Remember that you may be communicating with the pharmacist to verify prescriptions for a particular patient. As you may know, there are special federal regulations concerning the confidentiality of substance abuse treatment, records (42 CFR Part 2) and the privacy of health records (HIPAA). To ensure that you will be able to communicate with the pharmacist to confirm the validity of a buprenorphine HCl sublingual tablets prescription, it is recommended that you have the patient sign a release of information at the time of the office visit. A sample consent form with all the elements required under 42 CFR Part 2 is included with this booklet as an attachment. It is particularly important to obtain the patient’s consent if you elect to phone or FAX in prescriptions, as this constitutes disclosure of the patient’s treatment. When the prescription is directly transmitted by the physician, there are also prohibitions on the further redisclosure of patient identifying information by the pharmacist. 42 CFR Part 2 does not apply when it is the patient who delivers the presciption to the pharmacist, without direct communication from the physician to the pharmacist.

To learn more about these regulations, visit the SAMHSA website www.hipaa.samhsa.gov, or call 1-866-BUP-CSAT.

I’m familiar with general principles of addiction treatment, but this is my first experience with office-based prescription of this type of medication. What precautions should I take in my practice to prevent diversion and abuse?

You should consider the following suggestions:

Where can I get more information on treating patients with buprenorphine HCl sublingual tablets?

 
The American Academy of Addiction Psychiatry
 
7301 Mission Road, Suite 252
 
Prairie Village, KS 66208
 
Telephone: (913) 262-6161
 
E-mail: info@aaap.org
 
Web site: www.aaap.org
 
The American Society of Addiction Medicine
 
4601 North Park Ave. Arcade Suite 101
 
Chevy Chase, MD 20815
 
Telephone (301) 656-3920
 
E-mail: email@asam.org
 
Web site http://asam.org
 
Substance Abuse and Mental Health
 
Services Administration
 
Office of Pharmacologic and Alternative Therapies
 
CSAT, Rockwall II Building, Suite 740
 
5600 Fishers Lane
 
Rockville, MD 20857
 
Web site: www.dpt.samhsa.gov

Notification of Intent to Use Schedule

III, IV, or V Opioid Drugs

for the Maintenance and

Detoxification Treatment

of Opiate Addiction under 21 USC §

823(g)(2)

Form Approved: 0930- 0234

Expiration Date: 10/31/2002

See OMB Statement on Reverse

DATE OF SUBMISSION

Note: Notification is required by Sec. 303(g)(2), Controlled Substances Act (21 USC § 823(g)(2)). See instructions on reverse.

1a. NAME OF PRACTITIONER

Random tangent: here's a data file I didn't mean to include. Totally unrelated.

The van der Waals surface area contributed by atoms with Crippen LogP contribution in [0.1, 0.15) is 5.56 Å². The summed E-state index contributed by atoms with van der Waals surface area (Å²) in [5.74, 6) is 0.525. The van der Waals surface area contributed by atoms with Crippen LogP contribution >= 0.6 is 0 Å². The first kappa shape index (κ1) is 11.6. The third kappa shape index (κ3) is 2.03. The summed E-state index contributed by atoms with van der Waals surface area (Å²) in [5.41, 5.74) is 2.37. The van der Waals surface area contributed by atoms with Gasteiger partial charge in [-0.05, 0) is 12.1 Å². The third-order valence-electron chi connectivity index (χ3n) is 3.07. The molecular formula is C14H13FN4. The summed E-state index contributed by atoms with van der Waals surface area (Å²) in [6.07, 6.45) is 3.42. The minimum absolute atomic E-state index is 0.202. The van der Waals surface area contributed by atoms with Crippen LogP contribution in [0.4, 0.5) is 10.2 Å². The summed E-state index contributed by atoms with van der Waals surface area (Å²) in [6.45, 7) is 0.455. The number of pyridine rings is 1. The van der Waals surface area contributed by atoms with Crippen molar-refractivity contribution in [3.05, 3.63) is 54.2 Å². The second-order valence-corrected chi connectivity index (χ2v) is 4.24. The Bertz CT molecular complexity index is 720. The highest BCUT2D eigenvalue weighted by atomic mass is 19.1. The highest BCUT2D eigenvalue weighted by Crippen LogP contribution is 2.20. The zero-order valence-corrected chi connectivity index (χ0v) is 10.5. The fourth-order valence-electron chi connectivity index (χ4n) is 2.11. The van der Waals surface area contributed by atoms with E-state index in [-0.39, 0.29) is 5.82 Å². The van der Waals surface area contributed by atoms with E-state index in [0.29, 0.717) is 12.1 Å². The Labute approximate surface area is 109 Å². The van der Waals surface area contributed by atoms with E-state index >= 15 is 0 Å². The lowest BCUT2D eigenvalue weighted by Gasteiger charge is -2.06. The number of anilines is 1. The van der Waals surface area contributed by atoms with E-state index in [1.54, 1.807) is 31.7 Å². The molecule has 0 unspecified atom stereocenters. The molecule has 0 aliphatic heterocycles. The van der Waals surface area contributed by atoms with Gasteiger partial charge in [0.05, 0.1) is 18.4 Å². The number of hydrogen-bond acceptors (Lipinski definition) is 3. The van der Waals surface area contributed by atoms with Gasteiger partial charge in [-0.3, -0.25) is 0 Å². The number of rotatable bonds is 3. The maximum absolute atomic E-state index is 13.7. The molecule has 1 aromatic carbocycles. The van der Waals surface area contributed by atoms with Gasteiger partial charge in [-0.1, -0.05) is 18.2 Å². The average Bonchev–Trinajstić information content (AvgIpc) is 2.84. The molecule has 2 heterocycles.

b. State Medical License Number
c. DEA Registration Number

2. ADDRESS OF PRIMARY LOCATION

(Include Zip Code)

3. TELEPHONE NUMBER (Include Area Code)

4. FAX NUMBER (Include Area Code)

5. EMAIL ADDRESS (optional)

6. NAME AND ADDRESS OF GROUP

PRACTICE

7. GROUP PRACTICE EMPLOYER

IDENTIFICATION NUMBER

8. PURPOSE OF NOTIFICATION (Check all that apply)

New Immediate

9. GROUP PRACTITIONERS

NAME _______________________________________________DEA Registration Number

NAME _______________________________________________DEA Registration Number

(Include additional pages as necessary to identify each group practice member.)

10. CERTIFICATION OF USE OF NARCOTIC DRUGS UNDER THIS NOTIFICATION

I certify that I will only use schedule III, IV, or V drugs or combinations of drugs that have been approved by the FDA for use in maintenance or detoxification treatment and that have not been the subject of an adverse determination.

11. CERTIFICATION OF QUALIFYING CRITERIA (Check each appropriate source and provide documentation.) I certify that I meet at least one of the following criteria and am therefore a qualifying physician (check and provide documentation for all that apply):

 
Subspecialty board certification in addiction psychiatry from the American Board of Medical Specialties
 
Addiction certification from the American Society of Addiction Medicine
 
Subspecialty board certification in addiction medicine from the American Osteopathic Association
 
Completion of not less than eight hours of training for the treatment and management of opiate-dependent patients provided by the following organization(s): Date and location of training
 
American Society of Addiction Medicine
 
American Academy of Addiction Psychiatry
 
American Medical Association
 
American Osteopathic Association
 
American Psychiatric Association
 
Other (specify, include date and location)
 
Participation as an investigator in one or more clinical trials leading to the approval of a schedule III, IV, or V narcotic drug for maintenance or detoxification treatment